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Giving Voices (Without Words) to Prehistoric People: Glimpses into an Archaeologist's Imagination

  • Ruth Tringham (a1)
Abstract

This article describes a path to addressing the discomfort that I and many of my braver colleagues have had, when putting words into the mouths and heads of prehistoric actors, knowing that these words say more about us than they do about prehistory. Yet without such speech, how are we archaeologists and the broader public to imagine the intangibles of the deep past (emotions, affect, gender, senses)? Moreover, such words create a misleading certainty that conceals the ambiguities of the archaeological data. Are there alternative options to verbal and vocal clarity when creating imagined fictive narratives about the past? With inspiration from composer Györgi Ligeti, from linguists and experimental psychologists, and from ASMR (Autonomous Sensory Meridian Response) performers, I explore the emotive power of vocal non-verbal interjections and utterances that have more universality and less cultural baggage, using them in three diverse re-mediations of digital media from three prehistoric archaeological contexts in Europe and Anatolia.

Le chemin parcouru pour surmonter la gêne ressentie par moi-même et maints collègues plus courageux quand il s'agit de mettre des mots dans la bouche et la tête de personnages préhistoriques, sachant bien que ces mots en disent plus sur nous que sur la préhistoire, forme le sujet de cet article. Mais s'ils restent muets, comment les archéologues et le grand public peuvent-ils imaginer les aspects intangibles d'un passé très ancien (sentiments, émotions, genre, sens) ? En outre, ces mots créent un climat de certitude trompeuse qui masque les ambigüités des données archéologiques. Existe-t-il des alternatives aux paroles trop précises quand on tente d'imaginer des récits fictifs situés dans le passé ? En m'inspirant du compositeur Györgi Ligeti, des travaux de linguistes et de chercheurs en psychologie expérimentale, et de praticiens de l'ASMR (Réponse Automatique des Méridiens Sensoriels), j'examine ici le pouvoir émotionnel de la voix dans ses interjections et expressions non verbales de caractère plus universel et moins chargées de bagage culturel. Je présente ainsi trois essais de re-création numérique illustrant trois situations préhistoriques provenant de contextes archéologiques en Europe et en Anatolie. Translation by Madeleine Hummler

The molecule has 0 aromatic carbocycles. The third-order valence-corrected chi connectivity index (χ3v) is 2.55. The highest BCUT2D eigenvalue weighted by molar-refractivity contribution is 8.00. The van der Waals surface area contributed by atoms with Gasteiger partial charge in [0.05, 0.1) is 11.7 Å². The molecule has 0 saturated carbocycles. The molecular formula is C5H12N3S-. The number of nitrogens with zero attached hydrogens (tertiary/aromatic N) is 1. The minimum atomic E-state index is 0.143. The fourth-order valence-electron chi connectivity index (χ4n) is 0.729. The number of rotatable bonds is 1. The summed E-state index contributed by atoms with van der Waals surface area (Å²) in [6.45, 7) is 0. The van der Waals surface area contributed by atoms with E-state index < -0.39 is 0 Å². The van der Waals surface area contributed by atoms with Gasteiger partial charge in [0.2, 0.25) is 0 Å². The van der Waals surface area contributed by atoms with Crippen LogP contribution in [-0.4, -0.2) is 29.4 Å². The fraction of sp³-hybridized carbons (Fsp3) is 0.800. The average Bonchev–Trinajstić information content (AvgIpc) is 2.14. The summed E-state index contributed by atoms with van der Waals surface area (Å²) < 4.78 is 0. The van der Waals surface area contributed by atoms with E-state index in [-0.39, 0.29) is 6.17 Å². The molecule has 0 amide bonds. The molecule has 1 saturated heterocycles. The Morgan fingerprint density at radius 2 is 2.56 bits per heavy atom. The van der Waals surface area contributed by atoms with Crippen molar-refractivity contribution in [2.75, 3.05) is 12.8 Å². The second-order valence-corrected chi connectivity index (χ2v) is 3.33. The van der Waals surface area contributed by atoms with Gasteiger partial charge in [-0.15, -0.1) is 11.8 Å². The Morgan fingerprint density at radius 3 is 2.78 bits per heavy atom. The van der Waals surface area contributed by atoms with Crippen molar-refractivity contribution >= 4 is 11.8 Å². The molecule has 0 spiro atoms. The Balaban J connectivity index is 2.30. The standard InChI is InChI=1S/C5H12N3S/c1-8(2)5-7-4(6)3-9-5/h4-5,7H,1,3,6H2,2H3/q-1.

In diesem Artikel beschreibe ich den Weg zur Überwindung der Unzufriedenheit, die ich und manche mutigere Kollegen empfinden, wenn es darum geht, Worte in den Mund oder Kopf von urgeschichtlichen Personen zu stecken, in dem Bewusstsein, dass diese Worte mehr über uns als über die Urgeschichte erkennen lassen. Aber wie können sich die Archäologen und die breite Öffentlichkeit die immateriellen Aspekte der tiefen Vergangenheit (wie Gefühle, Gemütsbewegungen, Geschlecht oder die Sinne) ohne Sprache vorstellen? Darüber hinaus geben solche Aussagen einen falschen Eindruck, der klarer als die unbestimmten Angaben der archäologischen Daten ist. Gibt es alternative Möglichkeiten, die sprachliche Äußerungen ausschließen und die es ermöglichen, fiktive Erzählungen über die Vergangenheit aufzubauen? Vom Komponisten Györgi Ligeti inspiriert und von den Arbeiten von Sprachwissenschaftler und experimenteller Psychologen sowie Praktikern der sogenannten Autonomous Sensory Meridian Response (ASMR) angeregt, untersuche ich die emotionale Kraft von nonverbalen Ausrufen und Äußerungen, die eher einen allgemeingültigen Charakter haben und weniger kulturell geprägt sind. Ich stelle hier drei verschiedene Versuche vor, die durch den Einsatz digitaler Medien entstanden sind und drei urgeschichtliche Situationen in Europa und Anatolien schildern. Translation by Madeleine Hummler

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European Journal of Archaeology
  • ISSN: 1461-9571
  • EISSN: 1741-2722
  • URL: /core/journals/european-journal-of-archaeology
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